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of the office were exercised.” This court said in People v. Lieb, 85 Ill. 484, on page 489: "To constitute an officer de facto it is not necessary that he should derive his appointment from one competent to invest him with a good title to the office,”—citing authorities. This doctrine in both of these cases was cited with approval by this court in Lavin v. Commissioners of Cook County, supra. Under these authorities, beyond question, the plaintiff in error was a de facto officer and was liable, under the law, for his acts as such. The office of judge of election had a legal existence. The election was the general one provided by law. The voters of that locality went to the polls and cast their ballots, which had been duly prepared by the county clerk for that district. Plaintiff in error acted through the day and at the canvass of the ballots as one of the election officials, and he cannot be heard to deny that he is responsible for any delinquency on his part while acting in that capacity, simply because of an oversight by the county board, if one was made, in not making a proper record of the establishment of that election district.
It is also urged by counsel for plaintiff in error that certain testimony was admitted, over objection, that two or three weeks before the election the witness heard plaintiff in error, in talking about the election in the presence of several other persons, explain how easy it would be to take a short lead pencil between his fingers and as he was going over the ballots mark for any candidate he wished. It is not claimed that plaintiff in error said at that time that he was intending to do anything of the kind, but it is argued that the evidence was competent as an adinission against interest. The test of the admissibility of evidence is the connection of the facts proved with the crime charged, and whatever testimony tends directly to show the defendant guilty of the crime charged is competent: (People v. Moeller, 260 Ill. 375.) Any evidence which has a natural tendency to establish the fact in controversy should be admitted. (Commonwealth v. Merriam, 14 Pick. 518; People v. Jennings, 252 Ill. 534.) Any circumstance may be put in evidence which may tend to make the proposition at issue either more or less probable. (1 Wharton on Crim. Evidence,–3d ed.—sec. 21; Jones on Evidence, sec. 136.) Where the defendant was charged with the murder of his father, obscure allusions made by him to some coming event were admitted. “The fact that the language might possibly have an innocent meaning did not prevent its consideration by the jury, who would, of course, be called upon to decide whether such was the fact or whether it was a dark hint thrown from a mind that already felt the shadow of the coming tragedy.” (State v. Hoyt, 47 Conn. 518.) Where the defendant was accused of having committed a crime for hire, his statement that he was to receive some money was admitted. (State v. Green, 92 N. C. 779.) In another case it was shown that several months before the crime the accused had consulted with a hack driver about letting his team run away with a certain individual over a bluff into a lake and had asked him how much he would take for the horses and hack. This was held admissible to show that the accused contemplated murder. (State v. Hayward, 62 Minn. 474.) Where one was charged with strangling a woman, evidence that after the crime accused showed how he could kill by strangling was held admissible. (Moore v. State, 2 Ohio St. 500.) In this last case the court stated that the evidence was admissible as showing the state of the mind of the party and as part of his conduct from which an inference as to the working of his mind might be drawn. We think, under the reasoning of these cases, this evidence was properly admitted.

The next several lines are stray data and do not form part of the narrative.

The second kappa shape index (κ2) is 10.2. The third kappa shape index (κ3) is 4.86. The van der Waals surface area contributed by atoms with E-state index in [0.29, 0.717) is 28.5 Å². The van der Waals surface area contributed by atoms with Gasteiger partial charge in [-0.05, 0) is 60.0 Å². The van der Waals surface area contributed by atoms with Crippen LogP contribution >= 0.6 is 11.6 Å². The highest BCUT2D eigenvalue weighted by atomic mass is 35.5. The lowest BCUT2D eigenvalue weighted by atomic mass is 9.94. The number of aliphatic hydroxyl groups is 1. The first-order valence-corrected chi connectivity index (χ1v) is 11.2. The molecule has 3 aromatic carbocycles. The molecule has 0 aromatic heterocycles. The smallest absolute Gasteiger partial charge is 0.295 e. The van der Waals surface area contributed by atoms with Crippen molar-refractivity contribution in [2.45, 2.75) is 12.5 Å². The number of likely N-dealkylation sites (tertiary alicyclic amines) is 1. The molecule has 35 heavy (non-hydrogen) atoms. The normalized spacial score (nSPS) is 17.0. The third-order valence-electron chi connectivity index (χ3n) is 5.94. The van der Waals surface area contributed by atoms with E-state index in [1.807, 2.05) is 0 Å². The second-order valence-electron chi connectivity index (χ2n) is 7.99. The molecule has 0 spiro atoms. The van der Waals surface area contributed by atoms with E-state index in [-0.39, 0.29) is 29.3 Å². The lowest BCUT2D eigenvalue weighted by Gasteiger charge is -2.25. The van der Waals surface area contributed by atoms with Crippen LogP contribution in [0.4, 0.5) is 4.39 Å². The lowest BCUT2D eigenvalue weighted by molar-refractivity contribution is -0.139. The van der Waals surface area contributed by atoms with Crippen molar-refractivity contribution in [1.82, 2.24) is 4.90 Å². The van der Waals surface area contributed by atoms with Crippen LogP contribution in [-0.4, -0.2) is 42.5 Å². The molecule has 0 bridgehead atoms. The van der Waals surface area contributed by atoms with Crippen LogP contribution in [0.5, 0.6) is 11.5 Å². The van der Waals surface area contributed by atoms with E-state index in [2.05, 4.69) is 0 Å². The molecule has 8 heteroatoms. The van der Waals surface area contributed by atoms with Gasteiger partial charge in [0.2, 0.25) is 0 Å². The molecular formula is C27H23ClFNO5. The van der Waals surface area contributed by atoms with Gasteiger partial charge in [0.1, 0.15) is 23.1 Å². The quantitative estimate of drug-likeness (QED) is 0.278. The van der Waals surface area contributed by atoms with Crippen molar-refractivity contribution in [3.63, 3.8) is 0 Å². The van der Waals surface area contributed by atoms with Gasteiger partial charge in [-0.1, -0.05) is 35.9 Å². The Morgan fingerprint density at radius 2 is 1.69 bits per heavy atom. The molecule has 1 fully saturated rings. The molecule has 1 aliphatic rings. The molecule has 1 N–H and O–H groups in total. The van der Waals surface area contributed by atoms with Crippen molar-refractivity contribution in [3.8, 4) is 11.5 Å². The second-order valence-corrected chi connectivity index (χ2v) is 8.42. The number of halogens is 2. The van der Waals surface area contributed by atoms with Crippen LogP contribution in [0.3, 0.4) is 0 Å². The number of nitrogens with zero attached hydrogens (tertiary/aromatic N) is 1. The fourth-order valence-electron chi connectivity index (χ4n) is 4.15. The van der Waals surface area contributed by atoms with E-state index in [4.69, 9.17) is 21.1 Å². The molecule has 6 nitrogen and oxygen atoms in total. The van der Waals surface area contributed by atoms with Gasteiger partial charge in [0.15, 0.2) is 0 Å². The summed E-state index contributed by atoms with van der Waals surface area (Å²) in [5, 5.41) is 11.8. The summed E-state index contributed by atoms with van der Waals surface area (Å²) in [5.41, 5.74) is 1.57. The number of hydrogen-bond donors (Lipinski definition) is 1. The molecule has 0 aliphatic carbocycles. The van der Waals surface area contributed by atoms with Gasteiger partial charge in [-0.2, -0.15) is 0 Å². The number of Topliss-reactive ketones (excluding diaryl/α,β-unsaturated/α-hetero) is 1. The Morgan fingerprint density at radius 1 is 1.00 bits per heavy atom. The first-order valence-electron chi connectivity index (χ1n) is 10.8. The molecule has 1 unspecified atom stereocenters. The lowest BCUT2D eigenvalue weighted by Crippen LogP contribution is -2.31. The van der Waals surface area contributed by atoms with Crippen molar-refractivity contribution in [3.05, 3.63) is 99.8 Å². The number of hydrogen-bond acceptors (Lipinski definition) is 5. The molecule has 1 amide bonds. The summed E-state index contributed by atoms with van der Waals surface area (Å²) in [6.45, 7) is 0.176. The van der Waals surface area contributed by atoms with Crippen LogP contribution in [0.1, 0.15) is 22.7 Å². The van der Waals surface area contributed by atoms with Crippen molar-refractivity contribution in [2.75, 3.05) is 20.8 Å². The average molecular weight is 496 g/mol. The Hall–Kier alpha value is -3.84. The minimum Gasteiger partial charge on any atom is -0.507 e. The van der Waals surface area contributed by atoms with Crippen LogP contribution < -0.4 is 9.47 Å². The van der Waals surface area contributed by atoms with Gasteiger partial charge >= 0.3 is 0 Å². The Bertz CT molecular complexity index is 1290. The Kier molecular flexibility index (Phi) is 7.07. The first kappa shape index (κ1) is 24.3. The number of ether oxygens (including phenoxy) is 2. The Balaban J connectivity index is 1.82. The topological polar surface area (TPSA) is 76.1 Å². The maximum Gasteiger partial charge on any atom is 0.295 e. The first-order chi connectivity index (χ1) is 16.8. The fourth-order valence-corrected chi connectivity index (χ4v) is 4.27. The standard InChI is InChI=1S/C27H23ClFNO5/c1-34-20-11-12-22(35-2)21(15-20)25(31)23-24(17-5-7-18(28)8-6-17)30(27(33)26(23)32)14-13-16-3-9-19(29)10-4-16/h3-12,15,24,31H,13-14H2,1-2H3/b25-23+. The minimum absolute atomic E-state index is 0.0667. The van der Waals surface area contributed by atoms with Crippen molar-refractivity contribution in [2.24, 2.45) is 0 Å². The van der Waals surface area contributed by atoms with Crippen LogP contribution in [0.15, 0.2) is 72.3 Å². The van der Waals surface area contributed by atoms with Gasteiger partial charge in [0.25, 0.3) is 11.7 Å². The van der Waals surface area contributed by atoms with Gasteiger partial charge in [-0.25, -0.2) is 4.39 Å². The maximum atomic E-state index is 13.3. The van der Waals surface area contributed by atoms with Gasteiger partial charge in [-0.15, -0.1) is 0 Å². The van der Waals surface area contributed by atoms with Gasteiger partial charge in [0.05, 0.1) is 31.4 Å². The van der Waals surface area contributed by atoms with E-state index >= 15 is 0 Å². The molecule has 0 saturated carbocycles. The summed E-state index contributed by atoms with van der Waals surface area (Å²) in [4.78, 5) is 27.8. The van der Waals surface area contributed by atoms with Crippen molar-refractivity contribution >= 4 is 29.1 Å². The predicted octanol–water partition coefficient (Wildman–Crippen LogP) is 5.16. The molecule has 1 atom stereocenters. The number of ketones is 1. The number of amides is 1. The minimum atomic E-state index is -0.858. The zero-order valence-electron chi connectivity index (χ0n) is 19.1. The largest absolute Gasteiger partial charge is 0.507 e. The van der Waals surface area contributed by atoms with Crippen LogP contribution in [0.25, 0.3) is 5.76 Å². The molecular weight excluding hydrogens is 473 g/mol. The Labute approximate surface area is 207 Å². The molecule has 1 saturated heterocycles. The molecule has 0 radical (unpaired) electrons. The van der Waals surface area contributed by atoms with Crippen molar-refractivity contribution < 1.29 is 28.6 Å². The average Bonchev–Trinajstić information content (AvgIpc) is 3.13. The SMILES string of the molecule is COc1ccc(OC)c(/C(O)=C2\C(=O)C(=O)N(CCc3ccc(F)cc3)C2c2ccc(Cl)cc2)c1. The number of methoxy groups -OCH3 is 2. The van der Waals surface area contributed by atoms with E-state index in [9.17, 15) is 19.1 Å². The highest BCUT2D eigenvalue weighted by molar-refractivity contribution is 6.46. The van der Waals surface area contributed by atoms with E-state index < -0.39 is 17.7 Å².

It is also urged that the court permitted the jury to retire in charge of an unsworn officer. This question was first sought to be presented on motion for new trial by the affidavits of the plaintiff in error and his counsel, the latter making their affidavits on information and belief. The record of the circuit court shows that the officer was sworn. Moreover, no objection was made by plaintiff in error or his counsel until after the trial. It has been held by this court that if an officer is not, in fact, sworn, the defendants should object to the irregularity at the time, and if not then corrected should preserve their objection by a bill of exceptions. (Dreyer v. People, 188 Ill. 40; see, also, Lamb v. People, 219 id. 399.) Counsel for plaintiff in error say they could not waive the objection because they did not know until after the trial that the officer was not sworn. It is the duty of plaintiff in error and counsel to take notice of all the steps taken in the progress of the trial, and they have no right to stand by and permit irregular proceedings to take place and then argue such irregularities to be error. Counsel could have ascertained whether or not the officer was sworn, before the jury retired in the officer's charge, if proper steps had been taken to ascertain such information.